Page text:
The Who, What, When, Where and Why of JCAHO – The Joint Commission on Accreditation of Healthcare Organizations
- Created on Saturday, 02 March 2002 12:40
- Written by Ken Tyler
For the past nine years, I have been the National Association of Institutional Linen Management ((NAILM) representative to the Joint Commission on Accreditation of Healthcare Organizations (JCAHO) Professional Liaison Group. I am pleased to report on what the JCAHO represents to healthcare and to further explore how textile care and environmental care operations can prepare for surveys and better yet provide the best healthcare support service possible.To date, NAILM has been the only active participant representing laundry organizations to the JCAHO. As a result, NAILM has been represented on numerous JCAHO Advisory Groups, and JCAHO’s reference library - what surveyors use when preparing for a survey – has NAILM publications and NAILM’s monthly magazine. I encourage other professional organizations to participate with the JCAHO.
The Five W’s of JCAHO
The JCAHO is the nation’s predominant standard setting and accrediting body in health care. They evaluate and accredit about 19,000 health care organizations and programs within the United States. They are also extensively involved internationally. Established in 1951, the organization has developed state of the art, professionally based standards and evaluated the compliance of healthcare organizations against constantly changing benchmarks.
JCAHO’s mission is to continuously improve the safety and quality of care provided to the public through the provision of healthcare accreditation and related services that support performance improvement in health care organizations.
Accreditation by the JCAHO is recognized nationally and internationally as a symbol of quality and that accreditation certifies that a specific organization meets or exceeds JCAHO standards. To earn and maintain accreditation, an organization must stand the rigors by a JCAHO survey team at least every three (3) years. Laboratories must be surveyed a minimum of every two (2) years.
JCAHO has many accreditation services including:
· General, psychiatric, children’s and rehabilitation hospitals,
· Healthcare Networks and Preferred Provider networks
· Home Care organizations and durable medical equipment services
· Nursing Homes and other Long Term facilities
· Assisted Living services
· Behavioral Health Care Organizations
· Ambulatory Care Providers
· Clinical Labs
JCAHO standards address an organizational level of performance in key areas, such as patient rights, and the standards focus not only on what the organization has, but what the organization accomplishes. The JCAHO develops their standards in consultation with health care experts, providers and consumers. These standards set forth performance requirements andexpectations for most activities that affect patient care.
According to the JCAHO, organizations seek accreditation because the JCAHO
· Assist organizations in improving their quality of care
· May be used to meet certain Medicare certification requirements
· Enhances public confidence
· Provides a staff educational tool
· Enhances Medical Staff recruitment
· Expedites third party payments
· Fulfills many state license requirements
· Enhances access to managed care contracts
· May favorably influence bond ratings and access to financial markets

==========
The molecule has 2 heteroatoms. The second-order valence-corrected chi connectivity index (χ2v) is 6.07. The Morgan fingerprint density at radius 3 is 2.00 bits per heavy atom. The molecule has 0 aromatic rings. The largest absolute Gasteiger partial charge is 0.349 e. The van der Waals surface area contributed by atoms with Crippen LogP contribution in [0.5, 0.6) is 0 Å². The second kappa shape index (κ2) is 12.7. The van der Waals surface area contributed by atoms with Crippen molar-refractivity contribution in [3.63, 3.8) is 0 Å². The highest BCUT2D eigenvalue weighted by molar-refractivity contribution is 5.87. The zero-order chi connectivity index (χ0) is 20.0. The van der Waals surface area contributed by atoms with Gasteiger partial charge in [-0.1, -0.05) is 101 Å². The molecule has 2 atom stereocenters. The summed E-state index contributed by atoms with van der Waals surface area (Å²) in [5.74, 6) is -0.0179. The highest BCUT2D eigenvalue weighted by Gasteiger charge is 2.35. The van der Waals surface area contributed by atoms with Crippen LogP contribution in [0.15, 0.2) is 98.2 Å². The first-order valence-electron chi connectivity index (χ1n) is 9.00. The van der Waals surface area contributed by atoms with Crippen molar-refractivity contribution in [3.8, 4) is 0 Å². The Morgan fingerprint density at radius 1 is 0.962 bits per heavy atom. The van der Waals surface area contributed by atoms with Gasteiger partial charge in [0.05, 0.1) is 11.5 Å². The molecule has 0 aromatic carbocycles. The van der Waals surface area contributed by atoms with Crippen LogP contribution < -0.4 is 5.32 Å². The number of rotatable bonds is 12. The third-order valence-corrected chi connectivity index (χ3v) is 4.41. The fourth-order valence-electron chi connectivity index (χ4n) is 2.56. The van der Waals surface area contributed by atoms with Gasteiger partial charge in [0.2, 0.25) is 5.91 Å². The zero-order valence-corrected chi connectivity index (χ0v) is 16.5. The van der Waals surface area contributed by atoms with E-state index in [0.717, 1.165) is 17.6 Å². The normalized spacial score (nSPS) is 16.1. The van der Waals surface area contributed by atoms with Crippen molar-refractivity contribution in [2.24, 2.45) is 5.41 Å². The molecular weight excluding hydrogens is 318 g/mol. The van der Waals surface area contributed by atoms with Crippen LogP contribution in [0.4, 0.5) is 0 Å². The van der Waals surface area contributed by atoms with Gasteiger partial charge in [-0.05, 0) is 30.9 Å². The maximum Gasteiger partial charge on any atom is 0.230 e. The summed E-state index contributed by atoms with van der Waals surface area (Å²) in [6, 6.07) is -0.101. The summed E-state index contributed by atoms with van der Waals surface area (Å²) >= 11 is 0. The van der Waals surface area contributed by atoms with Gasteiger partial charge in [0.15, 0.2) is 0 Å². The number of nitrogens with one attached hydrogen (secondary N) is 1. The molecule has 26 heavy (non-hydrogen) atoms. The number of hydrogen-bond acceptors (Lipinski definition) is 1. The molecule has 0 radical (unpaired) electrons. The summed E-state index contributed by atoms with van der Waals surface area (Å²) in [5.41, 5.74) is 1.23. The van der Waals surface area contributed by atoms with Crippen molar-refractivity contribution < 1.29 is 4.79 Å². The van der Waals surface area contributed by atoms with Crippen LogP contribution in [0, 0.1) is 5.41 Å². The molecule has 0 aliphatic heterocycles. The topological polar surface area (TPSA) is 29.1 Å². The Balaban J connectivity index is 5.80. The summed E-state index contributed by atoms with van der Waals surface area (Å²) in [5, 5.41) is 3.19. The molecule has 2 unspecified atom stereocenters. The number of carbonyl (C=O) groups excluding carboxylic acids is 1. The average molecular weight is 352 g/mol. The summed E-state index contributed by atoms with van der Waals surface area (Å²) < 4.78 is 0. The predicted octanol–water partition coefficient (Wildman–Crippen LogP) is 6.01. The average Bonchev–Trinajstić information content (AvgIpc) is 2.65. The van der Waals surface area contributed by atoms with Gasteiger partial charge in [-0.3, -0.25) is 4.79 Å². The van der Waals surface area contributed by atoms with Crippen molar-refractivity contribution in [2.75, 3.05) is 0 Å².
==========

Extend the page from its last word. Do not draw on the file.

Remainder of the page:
I had the opportunity in 1996 to view the primary performance management system of the accreditation process called ORYX – a reporting mechanism for accreditation which is also used to monitor the results of that accreditation yearly. The system became active in 1997 for hospitals, long term care, networks, home care, behavioral care and labs. The ORYX reporting system is still being developed for ambulatory care.
In addition to offering accreditation the JCAHO sponsors a variety of educational programs and provides an extensive list ofpublications for health care managers. The national conference for JCAHO this year will focus on Patient Safety and Quality of Care. There are numerous other seminars and conferences that address every standard component to date.
Based in Chicago, the JCAHO is governed by a 28 member Board of Commissioners which includes nurses, physicians,consumers, medical directors, administrators, providers, employers, labor representatives, planners, quality experts, health insurance administrators and educators. Its board of commissioners brings countless years of experience and expertise in the health care, business sector. JCAHO corporate members include the American College of Physicians, American Society of Internal Medicine, the American College of Surgeons, the American Dental Association, the American Hospital Association and the American Medical Association.
H. Ken Tyler retired from the Department of Veterans Affairs in October 2000 after serving over 35 years with the Federal Government. He also retired from the US Marine Corps after 27 years of service. In both capacities Tyler managed laundry, textile and uniform programs. During his tenure with the VA, Tyler managed the modernization of over 60 facilities costing over $200 million. During his tenure with the US Marine Corps, Tyler managed 7 laundry facilities and 37 fleet support activities. He developed the laundry system acquisition approach, which was utilized by both federal entities. Currently, Tyler is active with several professional organizations. He is a member of the Board of Directors for NAILM, and an active member of Textile Rental Services of America, American Reusable Textile Association, Retired Marine Corps Officer’s Assn. and the Leadership VA Alumni Society.
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